After five or six times, I think you’ll begin to appreciate the feeling of relaxation and peace.
4. Sun. Getting regular doses of sunlight is critical in the production of vitamin D. Vitamin D is a key component for proper immune system functioning (and fighting everything from cancer to colds). Vitamin D also regulates sleep and even mood.
One challenge is to avoid getting burned. So avoid going out during prime burning times of 11 a.m. through 2 p.m.
During the winter, it’s harder to get enough sun at northern latitudes. Many researchers and clinicians are starting to recommend supplementation with pills. Have your vitamin D levels checked and then consult with your health practitioners about this.
5. Massage. Massage gets rid of aches and pains and is very good for balancing out the immune system. That means less inflammation. Swedish-style massage is a good choice because it moves toxins out of the muscles and body tissues, while assisting immune system function.
I know massage and bodywork can be expensive and massage is one of the more expensive health tips on my list, but I believe it’s well worth it. Instead of spending money on other things, try a couple of massages this year and enjoy the benefits.
You can always get a free massage by exchanging them with a partner. You can practice using lotion or massage oils. Exchanging foot rubs is a great idea!
6. Clean Air. Clean air moved up quite a few spots from my previous list. Research keeps showing us how important clean air is to health and longevity. Research even suggests the increase in heart attacks on Christmas day (the number 1 day for heart attacks) is due to smoke from fireplaces and grilling. I also read a study recently that said that YES, second hand smoke is a serious threat and to be avoided!
Whatever you can do to breathe clean air will help your health. Dirt, dust, and smoke in the air lead to acute and chronic inflammation in the body.
Many studies suggest keeping air clean with an air filter, particularly in your bedroom. We spend one-third of our life in bed, so it makes sense to keep the air there clean. Also, change your other air filters regularly.
One great secret is to remove your shoes when you enter your house. I’m totally a nut about this and have been for years. I won’t even wear my shoes in other people’s homes.
This lowers the amount of particulate matter by 50%-60%. Keep a pair of house slippers right there to switch into, or do what I do and go barefoot. Or walk around in socks. I notice this also results in less sweeping and vacuuming!
Finally, avoid breathing manmade chemicals around the house whenever you can. This includes spray cans of oil, paint, hairspray, disinfectants, and cleaning chemicals. A report this year from the National Academy of Science showed that detergents, fabric softeners, and dryer sheets are full of harmful chemicals.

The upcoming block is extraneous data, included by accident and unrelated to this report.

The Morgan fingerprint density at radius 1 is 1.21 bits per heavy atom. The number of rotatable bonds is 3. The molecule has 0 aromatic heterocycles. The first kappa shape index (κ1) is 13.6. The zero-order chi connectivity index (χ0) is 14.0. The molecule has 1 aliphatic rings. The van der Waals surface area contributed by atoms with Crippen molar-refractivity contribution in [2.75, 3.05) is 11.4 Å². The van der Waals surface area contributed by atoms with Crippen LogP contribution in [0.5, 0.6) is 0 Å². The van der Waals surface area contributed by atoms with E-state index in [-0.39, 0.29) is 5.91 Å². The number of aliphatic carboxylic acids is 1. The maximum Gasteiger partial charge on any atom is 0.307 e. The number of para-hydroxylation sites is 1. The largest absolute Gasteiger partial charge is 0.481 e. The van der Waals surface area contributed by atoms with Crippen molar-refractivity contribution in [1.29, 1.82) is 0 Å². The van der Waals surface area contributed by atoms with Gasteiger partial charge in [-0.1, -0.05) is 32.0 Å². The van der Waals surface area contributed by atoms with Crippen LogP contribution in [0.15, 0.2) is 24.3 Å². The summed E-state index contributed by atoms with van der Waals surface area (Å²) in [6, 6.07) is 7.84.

7. Stimulate Your Sense of Smell with Aromatherapy. I’m still working with this one myself. Natural smells can be uplifting and health-giving. Roses, lilacs, vanilla, and cinnamon all invoke memories and chemical change in our bodies. The fond memories flood the body with chemicals that keep you healthy.
Different scents have different effects. Use air fresheners of lavender for relaxation or orange for invigoration. Spray pine for cleanliness on the bathroom rug. Sprinkle bergamot or patchouli on the living room rug to lift your spirits.
Aromatherapy is easy to do. Go to your nearest health food store and ask for the essential oils.
Buy one small bottle and start sprinkling a drop or two near you on a rug or in a small dish and enjoy. Let me know if you’ve worked with essential oils and how they’ve made a difference for you.
8. Don’t Share Food or Drink. One of the fastest ways to guarantee you’ll get sick is to share cups or food with others. I know it’s easier said than done.
So next time someone says, “May I try it?” just get them a clean glass, fork, or spoon! If they look at you weirdly just tell them that Shelli said it’s not a good idea to share food or drinks!
9. Alcohol: Beer and Wine. Last year I focused on wine, but the research is pretty clear. A moderate amount of alcohol regularly puts you squarely in the healthier camp versus teetotalers.
Men should drink about two glasses a day and women about one a day to maximize the benefits. The benefits come from about 5 ounces.
I’m still working on this one too.
Wine also improves digestion and decreases the risk of diabetes, stroke, arthritis, and even Alzheimer’s disease. I prefer red wine because it contains more of the colorful antioxidants from the dark grape skins. These are said to provide even greater benefit than just the alcohol effects.